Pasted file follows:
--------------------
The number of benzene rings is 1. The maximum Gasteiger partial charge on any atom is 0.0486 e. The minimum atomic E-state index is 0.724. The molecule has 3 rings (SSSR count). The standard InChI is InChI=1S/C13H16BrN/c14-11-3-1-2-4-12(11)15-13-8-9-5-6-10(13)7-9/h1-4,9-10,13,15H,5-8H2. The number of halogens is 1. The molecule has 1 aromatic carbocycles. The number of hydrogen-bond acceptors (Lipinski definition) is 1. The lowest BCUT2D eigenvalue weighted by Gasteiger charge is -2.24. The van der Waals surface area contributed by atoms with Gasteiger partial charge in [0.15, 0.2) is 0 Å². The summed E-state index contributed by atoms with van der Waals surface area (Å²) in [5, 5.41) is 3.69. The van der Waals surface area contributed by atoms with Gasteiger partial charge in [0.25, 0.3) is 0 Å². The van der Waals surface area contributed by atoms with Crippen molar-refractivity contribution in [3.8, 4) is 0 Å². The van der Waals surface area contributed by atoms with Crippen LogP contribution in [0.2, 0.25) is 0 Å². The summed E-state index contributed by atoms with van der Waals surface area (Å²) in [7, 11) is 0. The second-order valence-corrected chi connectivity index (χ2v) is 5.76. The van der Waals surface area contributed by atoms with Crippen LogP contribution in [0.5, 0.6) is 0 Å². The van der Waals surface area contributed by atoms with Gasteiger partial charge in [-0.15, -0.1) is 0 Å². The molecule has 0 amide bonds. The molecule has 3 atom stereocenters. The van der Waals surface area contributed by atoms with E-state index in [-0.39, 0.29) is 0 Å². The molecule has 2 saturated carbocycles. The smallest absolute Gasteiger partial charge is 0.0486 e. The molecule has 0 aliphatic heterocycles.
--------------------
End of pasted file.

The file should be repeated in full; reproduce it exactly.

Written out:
The number of benzene rings is 1. The maximum Gasteiger partial charge on any atom is 0.0486 e. The minimum atomic E-state index is 0.724. The molecule has 3 rings (SSSR count). The standard InChI is InChI=1S/C13H16BrN/c14-11-3-1-2-4-12(11)15-13-8-9-5-6-10(13)7-9/h1-4,9-10,13,15H,5-8H2. The number of halogens is 1. The molecule has 1 aromatic carbocycles. The number of hydrogen-bond acceptors (Lipinski definition) is 1. The lowest BCUT2D eigenvalue weighted by Gasteiger charge is -2.24. The van der Waals surface area contributed by atoms with Gasteiger partial charge in [0.15, 0.2) is 0 Å². The summed E-state index contributed by atoms with van der Waals surface area (Å²) in [5, 5.41) is 3.69. The van der Waals surface area contributed by atoms with Gasteiger partial charge in [0.25, 0.3) is 0 Å². The van der Waals surface area contributed by atoms with Crippen molar-refractivity contribution in [3.8, 4) is 0 Å². The van der Waals surface area contributed by atoms with Crippen LogP contribution in [0.2, 0.25) is 0 Å². The summed E-state index contributed by atoms with van der Waals surface area (Å²) in [7, 11) is 0. The second-order valence-corrected chi connectivity index (χ2v) is 5.76. The van der Waals surface area contributed by atoms with Crippen LogP contribution in [0.5, 0.6) is 0 Å². The van der Waals surface area contributed by atoms with Gasteiger partial charge in [-0.15, -0.1) is 0 Å². The molecule has 0 amide bonds. The molecule has 3 atom stereocenters. The van der Waals surface area contributed by atoms with E-state index in [-0.39, 0.29) is 0 Å². The molecule has 2 saturated carbocycles. The smallest absolute Gasteiger partial charge is 0.0486 e. The molecule has 0 aliphatic heterocycles.